In my experience, I’ve seen only two ways to get through tough times which work. Unfortunately, not everyone is naturally capable of it. To be honest, your question answers too, – tough times are “time” teaching you the lesson of time in your life. The only cost you pay for anything in this world is “time”. We all live for a finite time, so it’s up to us to use it wisely.
The only thing you can do is behave the best possible you can in those times. When that time is completed, either the thing/person/situation that is causing it will shift from your perspective and you won’t feel it hurting you anymore. Or, That thing/person/situation will go away and something new and more rewarding will come. In either case, you don’t have to deal with it anymore.
By taking whatever steps you can manage to give yourself whatever happiness boost is possible, you give yourself a deeper reservoir to deal with your happiness challenge.
Here are some strategies to consider:
1. Remind yourself of reasons to be grateful. 🙏
When things look dark, it’s hard to feel grateful, but remembering what’s good in your life can help put problems into perspective. I have a friend who recently suffered a big disappointment at work. She said to me, “As long as my family is healthy, I can’t get too upset about anything.” This may sound like hackneyed advice, but it’s true.
2. Remember your body. 🏃♂️
Take a twenty-minute walk outside to boost your energy and dissolve stress. Don’t let yourself get too hungry. Get enough sleep. Manage pain. When you’re anxious, it’s easy to stay up late and eat ice cream — and that’s going to make you feel worse in the long run. It’s very tempting to run yourself ragged trying to deal with a crisis, but in the long run, you just wear yourself out.
3. Do something fun.🥳
Temporarily distract yourself from the stress, and re-charge your battery, with an enjoyable activity. Watching a funny movie is a reliable way to give yourself a pleasant break, and listening to your favorite music is one of the quickest ways to change your mood.
For example (fiction)-When my older daughter was in the intensive-care unit as a newborn, my husband dragged me off to a movie one afternoon — and that few hours of distraction made me much better able to cope with the situation. Be careful, however, not to “treat” yourself by doing something that’s eventually going to make you feel worse (taking up smoking again, drinking too much, indulging in retail therapy). My comfort food activity is reading children’s literature.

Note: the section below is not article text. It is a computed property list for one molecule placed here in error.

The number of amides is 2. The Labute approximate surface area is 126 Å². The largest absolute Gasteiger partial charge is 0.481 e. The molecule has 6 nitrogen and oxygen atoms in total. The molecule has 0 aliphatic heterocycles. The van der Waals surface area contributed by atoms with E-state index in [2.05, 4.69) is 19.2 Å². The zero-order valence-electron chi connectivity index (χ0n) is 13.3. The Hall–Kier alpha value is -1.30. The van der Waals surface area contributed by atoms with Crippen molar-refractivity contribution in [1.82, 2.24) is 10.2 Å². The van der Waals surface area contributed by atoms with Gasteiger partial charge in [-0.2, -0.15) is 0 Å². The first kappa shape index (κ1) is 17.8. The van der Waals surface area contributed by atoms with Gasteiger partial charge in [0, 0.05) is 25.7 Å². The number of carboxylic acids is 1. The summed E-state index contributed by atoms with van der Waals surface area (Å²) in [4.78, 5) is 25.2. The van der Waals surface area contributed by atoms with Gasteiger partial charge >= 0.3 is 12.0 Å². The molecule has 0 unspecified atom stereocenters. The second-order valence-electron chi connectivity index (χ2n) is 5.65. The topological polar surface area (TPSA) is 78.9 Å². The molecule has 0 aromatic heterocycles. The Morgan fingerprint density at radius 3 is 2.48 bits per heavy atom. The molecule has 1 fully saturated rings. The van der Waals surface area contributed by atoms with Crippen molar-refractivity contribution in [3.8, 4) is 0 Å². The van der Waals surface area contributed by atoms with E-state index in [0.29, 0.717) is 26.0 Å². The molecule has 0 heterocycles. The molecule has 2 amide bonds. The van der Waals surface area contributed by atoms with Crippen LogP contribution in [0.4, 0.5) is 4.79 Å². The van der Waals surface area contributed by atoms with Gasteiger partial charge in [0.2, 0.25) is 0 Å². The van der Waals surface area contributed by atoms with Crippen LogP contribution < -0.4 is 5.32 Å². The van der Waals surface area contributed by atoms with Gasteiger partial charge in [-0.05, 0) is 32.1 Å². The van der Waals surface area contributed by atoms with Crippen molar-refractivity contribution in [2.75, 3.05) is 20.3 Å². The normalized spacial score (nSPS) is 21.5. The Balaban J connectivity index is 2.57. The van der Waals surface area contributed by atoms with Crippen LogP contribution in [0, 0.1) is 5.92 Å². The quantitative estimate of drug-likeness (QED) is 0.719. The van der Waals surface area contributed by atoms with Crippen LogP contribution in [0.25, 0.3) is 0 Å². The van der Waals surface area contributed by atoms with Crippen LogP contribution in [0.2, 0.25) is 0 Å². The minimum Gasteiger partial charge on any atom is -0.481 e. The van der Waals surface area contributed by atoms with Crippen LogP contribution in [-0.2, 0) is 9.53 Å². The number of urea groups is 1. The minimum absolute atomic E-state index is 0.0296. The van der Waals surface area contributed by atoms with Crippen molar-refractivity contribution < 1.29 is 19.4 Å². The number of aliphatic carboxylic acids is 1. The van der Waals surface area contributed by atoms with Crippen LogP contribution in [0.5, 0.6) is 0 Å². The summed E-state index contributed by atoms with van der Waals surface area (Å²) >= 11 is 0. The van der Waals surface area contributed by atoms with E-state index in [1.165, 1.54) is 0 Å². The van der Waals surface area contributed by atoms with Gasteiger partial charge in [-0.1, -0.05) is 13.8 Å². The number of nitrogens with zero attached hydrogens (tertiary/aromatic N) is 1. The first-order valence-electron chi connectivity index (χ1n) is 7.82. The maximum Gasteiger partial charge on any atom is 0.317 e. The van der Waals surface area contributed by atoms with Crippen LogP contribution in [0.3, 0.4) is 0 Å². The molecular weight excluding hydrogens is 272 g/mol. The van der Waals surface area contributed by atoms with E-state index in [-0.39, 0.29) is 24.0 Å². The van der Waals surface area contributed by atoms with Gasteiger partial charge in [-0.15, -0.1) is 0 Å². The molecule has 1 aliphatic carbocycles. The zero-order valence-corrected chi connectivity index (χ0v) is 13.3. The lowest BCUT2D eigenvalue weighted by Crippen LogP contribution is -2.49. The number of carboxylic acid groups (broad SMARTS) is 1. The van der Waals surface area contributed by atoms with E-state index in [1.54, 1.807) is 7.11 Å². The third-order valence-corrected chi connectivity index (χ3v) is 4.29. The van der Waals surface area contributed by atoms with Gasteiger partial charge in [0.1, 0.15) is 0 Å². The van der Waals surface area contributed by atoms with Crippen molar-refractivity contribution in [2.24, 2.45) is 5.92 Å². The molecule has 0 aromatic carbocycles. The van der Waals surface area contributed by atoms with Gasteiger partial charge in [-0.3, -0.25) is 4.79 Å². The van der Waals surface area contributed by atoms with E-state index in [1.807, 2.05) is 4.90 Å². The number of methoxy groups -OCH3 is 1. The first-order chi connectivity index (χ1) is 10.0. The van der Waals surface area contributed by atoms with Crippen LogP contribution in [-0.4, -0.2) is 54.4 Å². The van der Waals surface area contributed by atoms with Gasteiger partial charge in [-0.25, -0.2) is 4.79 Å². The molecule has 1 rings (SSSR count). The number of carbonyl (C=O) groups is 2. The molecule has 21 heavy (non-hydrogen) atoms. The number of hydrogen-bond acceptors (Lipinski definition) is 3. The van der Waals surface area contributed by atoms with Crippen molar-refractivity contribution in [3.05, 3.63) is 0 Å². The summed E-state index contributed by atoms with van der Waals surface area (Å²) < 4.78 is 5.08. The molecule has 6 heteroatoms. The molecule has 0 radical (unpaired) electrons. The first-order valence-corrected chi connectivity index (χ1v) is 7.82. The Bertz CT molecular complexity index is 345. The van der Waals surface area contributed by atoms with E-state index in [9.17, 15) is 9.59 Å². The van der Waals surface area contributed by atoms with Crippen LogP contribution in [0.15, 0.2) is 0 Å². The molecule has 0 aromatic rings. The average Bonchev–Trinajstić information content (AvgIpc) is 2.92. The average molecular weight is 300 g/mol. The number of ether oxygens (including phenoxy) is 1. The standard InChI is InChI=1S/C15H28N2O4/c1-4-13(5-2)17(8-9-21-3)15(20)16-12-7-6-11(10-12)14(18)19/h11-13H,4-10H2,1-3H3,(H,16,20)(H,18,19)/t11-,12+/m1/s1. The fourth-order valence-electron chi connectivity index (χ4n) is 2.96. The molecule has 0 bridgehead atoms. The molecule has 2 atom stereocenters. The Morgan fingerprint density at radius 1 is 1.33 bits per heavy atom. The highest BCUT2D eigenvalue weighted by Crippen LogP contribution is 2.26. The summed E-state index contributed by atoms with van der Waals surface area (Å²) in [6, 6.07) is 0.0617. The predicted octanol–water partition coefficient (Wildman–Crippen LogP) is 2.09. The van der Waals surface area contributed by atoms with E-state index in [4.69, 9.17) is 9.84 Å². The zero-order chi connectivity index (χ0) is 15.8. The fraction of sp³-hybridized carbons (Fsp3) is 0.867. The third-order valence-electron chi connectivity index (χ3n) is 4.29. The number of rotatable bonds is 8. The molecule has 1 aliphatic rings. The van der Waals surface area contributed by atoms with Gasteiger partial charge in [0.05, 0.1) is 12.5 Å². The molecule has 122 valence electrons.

4. Take action.✋
If you’re in a bad situation, take steps to bring about change. If you’re having trouble with your new boss, you could decide to try to transfer. Or you could change your behavior. Or you could find ways to pay less attention to your boss. Ask yourself, “What exactly is the problem?” It’s astounding to me that often when I take time to identify a problem exactly, a possible solution presents itself.
5. Look for meaning.🤔
Re-frame an event to see the positive along with the negative. Maybe getting fired will give you the push you need to move to the city where you’ve always wanted to live. Maybe your illness has strengthened your relationships with your family. You don’t need to be thankful that something bad has happened, but you can try to find positive consequences even in a catastrophic event.
6. Connect with friends and family.👪
Strong relationships are a KEY to happiness, so fight the impulse to isolate yourself. Show up. Make plans. Ask for help, offer your help to others. Or just have some fun (see #3) and forget your troubles for a while.
7. Make something better.🔨
If something in your life has gotten worse, try to make something else better – and it doesn’t have to be something important. Clean a closet. Organize your photographs. Work in the yard.
8. Act toward other people the way you wish they’d act toward you.😇
If you wish your friends would help you find someone to date, see if you can fix up a friend. If you wish people would help you find a job, see if you can help someone else find a job. If you can’t think of a way to help someone you know, do something generous in a more impersonal way. For instance: commit to being an organ donor! When you’re feeling very low, it can be hard to muster the energy to help someone else, but you’ll be amazed at how much better you feel.
Do good, feel good.😊